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Tue Apr 21, 2015, 11:18 AM

Many U.S. schools still resist challenging all their students.

When my wife and I lived in Scarsdale, N.Y., in the 1990s, I was surprised that our son Peter had to take an entrance exam to get into the Advanced Placement U.S. History course at the local public high school. I remembered the five years I spent writing a book about an inner-city East Los Angeles school that had great success letting anyone who wanted to work hard have a chance at tackling AP.

I discovered that that California school was an exception to a national, unwritten rule restricting access to those courses. Most high schools did not go as far as Scarsdale in requiring entrance tests, but students usually could not get into college-level AP courses unless they had a strong grade point average, a good grade in the AP subject the year before or a teacher’s recommendation.

That seemed idiotic to me. Why would anyone stand in the way of motivated kids who would be better prepared for college if allowed to struggle in the most demanding courses available? When we moved back to the Washington area in 1997, I saw the beginnings of a change. The Fairfax County schools opened their AP and International Baccalaureate courses to all students. Not long after, nearly every district in the metropolitan area had done the same.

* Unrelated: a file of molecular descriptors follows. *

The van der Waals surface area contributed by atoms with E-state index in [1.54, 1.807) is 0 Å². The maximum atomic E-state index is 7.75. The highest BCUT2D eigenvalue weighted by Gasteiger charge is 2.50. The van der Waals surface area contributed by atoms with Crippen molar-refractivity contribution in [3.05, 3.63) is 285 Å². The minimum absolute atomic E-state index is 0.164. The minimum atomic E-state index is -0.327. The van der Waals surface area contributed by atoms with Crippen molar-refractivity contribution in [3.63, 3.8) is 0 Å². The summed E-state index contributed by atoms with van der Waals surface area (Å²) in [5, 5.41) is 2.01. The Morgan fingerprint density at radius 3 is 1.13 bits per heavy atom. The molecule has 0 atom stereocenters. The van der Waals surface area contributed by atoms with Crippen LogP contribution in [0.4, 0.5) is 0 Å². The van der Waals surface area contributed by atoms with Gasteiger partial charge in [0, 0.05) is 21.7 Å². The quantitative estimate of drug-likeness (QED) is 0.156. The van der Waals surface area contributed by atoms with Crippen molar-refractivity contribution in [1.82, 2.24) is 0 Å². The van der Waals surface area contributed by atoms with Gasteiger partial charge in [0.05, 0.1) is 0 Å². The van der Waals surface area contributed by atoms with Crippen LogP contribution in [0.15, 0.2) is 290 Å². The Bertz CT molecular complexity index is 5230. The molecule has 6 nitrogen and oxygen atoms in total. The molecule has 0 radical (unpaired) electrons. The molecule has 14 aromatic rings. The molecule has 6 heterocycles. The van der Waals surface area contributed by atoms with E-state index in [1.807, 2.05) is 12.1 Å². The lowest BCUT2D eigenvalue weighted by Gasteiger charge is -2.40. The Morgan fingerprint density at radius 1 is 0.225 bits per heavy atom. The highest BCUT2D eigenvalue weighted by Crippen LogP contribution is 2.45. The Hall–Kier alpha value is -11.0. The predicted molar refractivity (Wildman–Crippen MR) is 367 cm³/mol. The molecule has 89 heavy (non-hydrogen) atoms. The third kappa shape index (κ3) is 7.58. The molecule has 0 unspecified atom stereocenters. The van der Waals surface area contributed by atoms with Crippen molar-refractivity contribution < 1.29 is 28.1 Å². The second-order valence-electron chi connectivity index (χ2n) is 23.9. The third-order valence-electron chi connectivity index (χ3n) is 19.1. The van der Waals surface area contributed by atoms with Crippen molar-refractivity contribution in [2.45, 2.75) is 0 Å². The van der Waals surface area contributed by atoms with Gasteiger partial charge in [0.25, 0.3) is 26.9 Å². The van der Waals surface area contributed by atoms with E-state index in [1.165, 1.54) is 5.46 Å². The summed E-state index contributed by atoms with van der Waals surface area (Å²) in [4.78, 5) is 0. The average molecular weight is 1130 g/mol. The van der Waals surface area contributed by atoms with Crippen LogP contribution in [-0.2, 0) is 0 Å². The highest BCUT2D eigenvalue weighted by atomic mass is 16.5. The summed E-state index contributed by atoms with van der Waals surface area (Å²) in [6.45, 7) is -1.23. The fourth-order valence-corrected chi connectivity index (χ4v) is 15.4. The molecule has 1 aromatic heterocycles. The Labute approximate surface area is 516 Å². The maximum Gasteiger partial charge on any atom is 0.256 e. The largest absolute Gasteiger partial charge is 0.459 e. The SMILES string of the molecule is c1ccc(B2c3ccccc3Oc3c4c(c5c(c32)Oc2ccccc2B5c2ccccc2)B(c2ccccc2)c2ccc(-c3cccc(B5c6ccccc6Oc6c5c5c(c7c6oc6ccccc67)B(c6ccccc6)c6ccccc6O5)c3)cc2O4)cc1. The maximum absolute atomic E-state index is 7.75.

The Washington region has become a national model for challenging high school students. Many more students here have a chance to do AP, IB or the Cambridge University courses that can lead to the Advanced International Certificate of Education (AICE) diploma. Many more succeed in those courses than do in other parts of the country. According to the College Board, Maryland ranks first and Virginia third in the nation in the percentage of graduating seniors who have passed an AP exam.

Yet a survey I did as part of the latest Washington Post America’s Most Challenging High Schools list — the 2015 edition was released Sunday night — shows many schools still keep average students out of their best courses even though research shows they do better in college when given that opportunity.

Thirty-four percent of the 1,403 high schools that responded to the question said they had traditional rules barring enrollment in AP, IB or AICE if a student lacked the necessary GPA, teacher’s recommendation or good grade in a previous course. This suggests that many U.S. schools still have such rules, since I was surveying only the top 11 percent of schools as measured by participation in AP, IB and AICE.


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